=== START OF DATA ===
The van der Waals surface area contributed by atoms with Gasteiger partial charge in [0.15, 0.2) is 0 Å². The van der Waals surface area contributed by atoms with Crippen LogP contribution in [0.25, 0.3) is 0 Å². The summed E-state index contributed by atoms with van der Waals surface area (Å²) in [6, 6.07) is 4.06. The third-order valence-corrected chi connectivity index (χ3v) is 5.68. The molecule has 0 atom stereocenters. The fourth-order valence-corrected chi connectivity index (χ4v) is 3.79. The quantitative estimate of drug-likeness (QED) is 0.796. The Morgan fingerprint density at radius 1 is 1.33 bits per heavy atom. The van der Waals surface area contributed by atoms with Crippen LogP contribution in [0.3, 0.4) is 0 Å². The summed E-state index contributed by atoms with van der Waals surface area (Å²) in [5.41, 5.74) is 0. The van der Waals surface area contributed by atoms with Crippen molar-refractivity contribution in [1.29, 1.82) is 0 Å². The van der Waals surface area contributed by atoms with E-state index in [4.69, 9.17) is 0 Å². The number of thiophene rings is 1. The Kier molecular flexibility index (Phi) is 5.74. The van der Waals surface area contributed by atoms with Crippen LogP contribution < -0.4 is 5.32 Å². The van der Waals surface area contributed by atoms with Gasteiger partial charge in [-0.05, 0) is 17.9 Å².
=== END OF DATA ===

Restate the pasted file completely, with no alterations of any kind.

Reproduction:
The van der Waals surface area contributed by atoms with Gasteiger partial charge in [0.15, 0.2) is 0 Å². The van der Waals surface area contributed by atoms with Crippen LogP contribution in [0.25, 0.3) is 0 Å². The summed E-state index contributed by atoms with van der Waals surface area (Å²) in [6, 6.07) is 4.06. The third-order valence-corrected chi connectivity index (χ3v) is 5.68. The molecule has 0 atom stereocenters. The fourth-order valence-corrected chi connectivity index (χ4v) is 3.79. The quantitative estimate of drug-likeness (QED) is 0.796. The Morgan fingerprint density at radius 1 is 1.33 bits per heavy atom. The van der Waals surface area contributed by atoms with Crippen LogP contribution in [0.3, 0.4) is 0 Å². The summed E-state index contributed by atoms with van der Waals surface area (Å²) in [5.41, 5.74) is 0. The van der Waals surface area contributed by atoms with Crippen molar-refractivity contribution in [1.29, 1.82) is 0 Å². The van der Waals surface area contributed by atoms with E-state index in [4.69, 9.17) is 0 Å². The number of thiophene rings is 1. The Kier molecular flexibility index (Phi) is 5.74. The van der Waals surface area contributed by atoms with Crippen LogP contribution < -0.4 is 5.32 Å². The van der Waals surface area contributed by atoms with Gasteiger partial charge in [-0.05, 0) is 17.9 Å².